Shockwave Therapy in Brisbane & Indooroopilly 
– Non-Invasive Treatment for Pain Relief

What is Shockwave Therapy?

Shockwave therapy, a non-invasive treatment modality, is gaining traction in Brisbane as a revolutionary approach to pain relief and healing in various musculoskeletal conditions. Utilising high-energy sound waves, this therapy targets affected areas, promoting the body’s natural healing response. Especially effective in treating chronic pain, shockwave therapy offers an alternative to surgery, often reducing the need for invasive procedures.

Shockwave Therapy Treatment in Brisbane

Shockwave therapy treatment
Shockwave therapy treatment

How Does it Work?

Shockwave therapy is employed to treat conditions like plantar fasciitis, Achilles tendinopathy, and chronic heel pain. The therapy works by delivering radial pressure waves or acoustic waves to the affected area, enhancing blood flow and promoting tissue healing and regeneration. This process is instrumental in breaking down scar tissue, a common issue in chronic musculoskeletal conditions.

Benefits of Shockwave Therapy Treatment

Shockwave therapy in podiatry offers numerous benefits. It’s a safe and effective treatment option for various conditions, including chronic plantar fasciitis and Achilles tendon issues. Patients experience significant pain relief and improved mobility. Moreover, the therapy is a non-invasive alternative to surgical interventions, making it a preferred choice for many.

What Can It Treat?

Shockwave therapy is a versatile treatment option used in managing various podiatric and musculoskeletal conditions. Its effectiveness in alleviating pain and stimulating tissue regeneration makes it a sought-after therapy for a wide range of ailments. Below is a detailed list of specific conditions that can be effectively managed using shockwave therapy:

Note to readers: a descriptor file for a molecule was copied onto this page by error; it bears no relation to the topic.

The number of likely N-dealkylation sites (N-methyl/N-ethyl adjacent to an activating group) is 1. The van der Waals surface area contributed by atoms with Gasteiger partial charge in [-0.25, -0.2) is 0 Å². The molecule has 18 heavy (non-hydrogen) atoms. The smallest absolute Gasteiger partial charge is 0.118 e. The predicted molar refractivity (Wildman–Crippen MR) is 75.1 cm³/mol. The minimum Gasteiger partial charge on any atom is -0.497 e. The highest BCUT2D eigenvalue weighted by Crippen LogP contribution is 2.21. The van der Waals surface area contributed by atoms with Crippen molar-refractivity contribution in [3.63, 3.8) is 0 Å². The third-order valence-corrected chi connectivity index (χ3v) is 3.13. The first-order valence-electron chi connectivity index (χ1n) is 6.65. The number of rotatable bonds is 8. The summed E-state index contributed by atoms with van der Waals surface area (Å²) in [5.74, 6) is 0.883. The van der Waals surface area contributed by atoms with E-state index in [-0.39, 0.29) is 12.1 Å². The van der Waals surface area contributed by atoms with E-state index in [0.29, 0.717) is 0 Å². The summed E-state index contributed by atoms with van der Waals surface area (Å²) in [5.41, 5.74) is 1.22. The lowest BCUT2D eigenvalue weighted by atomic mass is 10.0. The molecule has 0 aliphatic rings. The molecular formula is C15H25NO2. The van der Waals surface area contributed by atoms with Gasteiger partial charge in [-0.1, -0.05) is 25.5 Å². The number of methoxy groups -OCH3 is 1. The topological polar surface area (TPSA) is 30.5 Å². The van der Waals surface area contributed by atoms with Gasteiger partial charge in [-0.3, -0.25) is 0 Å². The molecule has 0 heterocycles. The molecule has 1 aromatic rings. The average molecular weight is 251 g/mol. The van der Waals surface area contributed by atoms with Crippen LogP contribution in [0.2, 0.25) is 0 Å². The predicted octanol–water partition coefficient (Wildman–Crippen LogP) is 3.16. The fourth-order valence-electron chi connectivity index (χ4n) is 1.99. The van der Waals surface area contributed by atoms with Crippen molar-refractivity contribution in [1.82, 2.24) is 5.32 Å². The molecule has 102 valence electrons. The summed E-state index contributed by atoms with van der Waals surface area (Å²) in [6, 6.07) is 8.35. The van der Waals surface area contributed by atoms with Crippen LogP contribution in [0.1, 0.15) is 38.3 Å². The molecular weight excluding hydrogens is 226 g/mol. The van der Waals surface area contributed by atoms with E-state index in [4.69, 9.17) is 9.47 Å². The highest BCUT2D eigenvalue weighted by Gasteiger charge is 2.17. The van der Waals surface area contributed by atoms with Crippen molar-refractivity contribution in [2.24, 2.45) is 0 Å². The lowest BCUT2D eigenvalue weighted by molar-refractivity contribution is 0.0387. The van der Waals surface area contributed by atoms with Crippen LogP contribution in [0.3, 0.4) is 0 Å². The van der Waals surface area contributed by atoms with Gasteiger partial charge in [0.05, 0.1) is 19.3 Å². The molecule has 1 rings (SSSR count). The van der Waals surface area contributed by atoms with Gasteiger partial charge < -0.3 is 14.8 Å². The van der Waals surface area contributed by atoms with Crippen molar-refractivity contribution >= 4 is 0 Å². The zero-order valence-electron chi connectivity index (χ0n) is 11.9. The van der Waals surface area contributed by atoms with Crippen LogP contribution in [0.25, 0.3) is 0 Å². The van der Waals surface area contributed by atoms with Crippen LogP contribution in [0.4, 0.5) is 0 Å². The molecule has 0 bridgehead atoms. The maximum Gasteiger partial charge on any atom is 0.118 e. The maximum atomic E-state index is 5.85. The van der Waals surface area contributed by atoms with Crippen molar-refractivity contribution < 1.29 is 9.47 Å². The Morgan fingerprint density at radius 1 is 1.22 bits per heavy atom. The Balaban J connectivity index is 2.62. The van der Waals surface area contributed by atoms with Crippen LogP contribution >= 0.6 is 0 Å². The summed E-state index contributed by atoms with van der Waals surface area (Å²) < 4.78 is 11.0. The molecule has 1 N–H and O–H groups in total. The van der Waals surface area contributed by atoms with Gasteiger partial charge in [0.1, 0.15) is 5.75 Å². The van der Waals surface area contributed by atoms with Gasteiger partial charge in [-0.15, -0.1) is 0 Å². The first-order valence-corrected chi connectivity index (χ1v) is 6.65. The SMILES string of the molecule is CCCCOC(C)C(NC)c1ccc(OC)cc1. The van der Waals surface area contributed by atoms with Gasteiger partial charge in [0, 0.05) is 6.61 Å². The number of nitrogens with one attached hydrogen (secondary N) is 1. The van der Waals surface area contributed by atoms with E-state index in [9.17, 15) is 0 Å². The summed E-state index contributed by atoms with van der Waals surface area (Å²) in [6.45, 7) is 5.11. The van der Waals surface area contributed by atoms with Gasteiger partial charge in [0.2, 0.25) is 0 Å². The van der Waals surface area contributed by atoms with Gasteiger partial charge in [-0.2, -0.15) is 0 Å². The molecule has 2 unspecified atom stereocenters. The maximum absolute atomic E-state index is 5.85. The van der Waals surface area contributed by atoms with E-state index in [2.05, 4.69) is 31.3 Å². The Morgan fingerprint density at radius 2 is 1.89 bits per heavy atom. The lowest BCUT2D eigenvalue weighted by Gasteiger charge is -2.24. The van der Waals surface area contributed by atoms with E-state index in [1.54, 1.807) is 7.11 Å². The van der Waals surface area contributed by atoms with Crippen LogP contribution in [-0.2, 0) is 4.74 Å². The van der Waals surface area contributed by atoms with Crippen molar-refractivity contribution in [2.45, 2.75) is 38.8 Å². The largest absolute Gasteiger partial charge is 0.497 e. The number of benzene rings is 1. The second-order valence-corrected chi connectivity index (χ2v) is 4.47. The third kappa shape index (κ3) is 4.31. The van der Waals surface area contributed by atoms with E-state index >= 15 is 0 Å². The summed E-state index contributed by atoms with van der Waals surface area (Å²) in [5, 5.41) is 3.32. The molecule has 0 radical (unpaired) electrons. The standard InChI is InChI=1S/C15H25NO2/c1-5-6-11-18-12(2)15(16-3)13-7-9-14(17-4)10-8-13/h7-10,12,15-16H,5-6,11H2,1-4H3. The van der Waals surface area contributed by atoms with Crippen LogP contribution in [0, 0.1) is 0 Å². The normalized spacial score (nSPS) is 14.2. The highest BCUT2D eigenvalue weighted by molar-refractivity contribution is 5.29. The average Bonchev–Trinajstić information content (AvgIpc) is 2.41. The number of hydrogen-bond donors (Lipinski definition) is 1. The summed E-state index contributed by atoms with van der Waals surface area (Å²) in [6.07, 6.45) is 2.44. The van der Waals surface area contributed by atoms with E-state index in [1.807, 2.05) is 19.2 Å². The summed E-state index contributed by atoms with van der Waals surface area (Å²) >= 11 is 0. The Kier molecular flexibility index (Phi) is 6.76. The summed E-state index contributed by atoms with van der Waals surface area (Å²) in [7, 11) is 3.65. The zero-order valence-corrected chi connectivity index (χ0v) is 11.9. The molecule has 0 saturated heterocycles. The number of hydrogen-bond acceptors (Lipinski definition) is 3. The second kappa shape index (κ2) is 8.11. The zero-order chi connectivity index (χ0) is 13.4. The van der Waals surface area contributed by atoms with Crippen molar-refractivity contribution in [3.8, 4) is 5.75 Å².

1. Plantar Fasciitis: A leading cause of heel pain, characterised by inflammation of the plantar fascia ligament.
  2. Achilles Tendinopathy: Inflammation or irritation of the Achilles tendon, often found in athletes and runners.
  3. Tennis Elbow (Lateral Epicondylitis): A condition affecting the tendons attached to the outer part of the elbow, commonly seen in tennis players.
  4. Golfer’s Elbow (Medial Epicondylitis): Similar to tennis elbow but affecting the inner elbow tendons, prevalent in golfers and athletes.
  5. Jumper’s Knee (Patellar Tendinopathy): A condition marked by injury or inflammation of the patellar tendon, typically seen in athletes involved in jumping sports.
  6. Shoulder Tendinitis/Tendinopathy: Inflammation or irritation of the tendons in the shoulder region.
  7. Rotator Cuff Tendinopathy: A common cause of shoulder pain involving the rotator cuff tendons.
  8. Heel Spurs: Calcium deposits causing bony protrusions on the underside of the heel bone.
  9. Chronic Soft Tissue Injuries: These include a range of conditions affecting soft tissues like muscles, tendons, and ligaments.
  10. Shin Splints: Pain along the shinbone, often experienced by runners and athletes.
  11. Stress Fractures: Small cracks in bones, commonly in the lower leg and foot, due to overuse.
  12. Bursitis: Inflammation of the bursae, small fluid-filled sacs cushioning bones, tendons, and muscles near joints.
  13. Hip Pain: Including trochanteric bursitis and hip flexor tendinitis.
  14. Trigger Finger: A condition in which a finger gets stuck in a bent position and then snaps straight.
  15. Osteoarthritis Pain: Particularly knee osteoarthritis, where the therapy helps in pain reduction and mobility improvement.

Shockwave therapy’s non-invasive nature makes it an appealing treatment option for these conditions, especially for those seeking alternatives to surgical interventions.

Types of Shockwave Therapy Treatment

Extracorporeal Shockwave Therapy (ESWT)

Extracorporeal Shockwave Therapy (ESWT) is a sophisticated and targeted form of shockwave therapy, distinct for its method of generating high-energy shockwaves outside the body. These shockwaves are then precisely directed to the affected internal tissues. ESWT is particularly renowned for its ability to penetrate deeper into the tissue compared to other forms of shockwave therapy.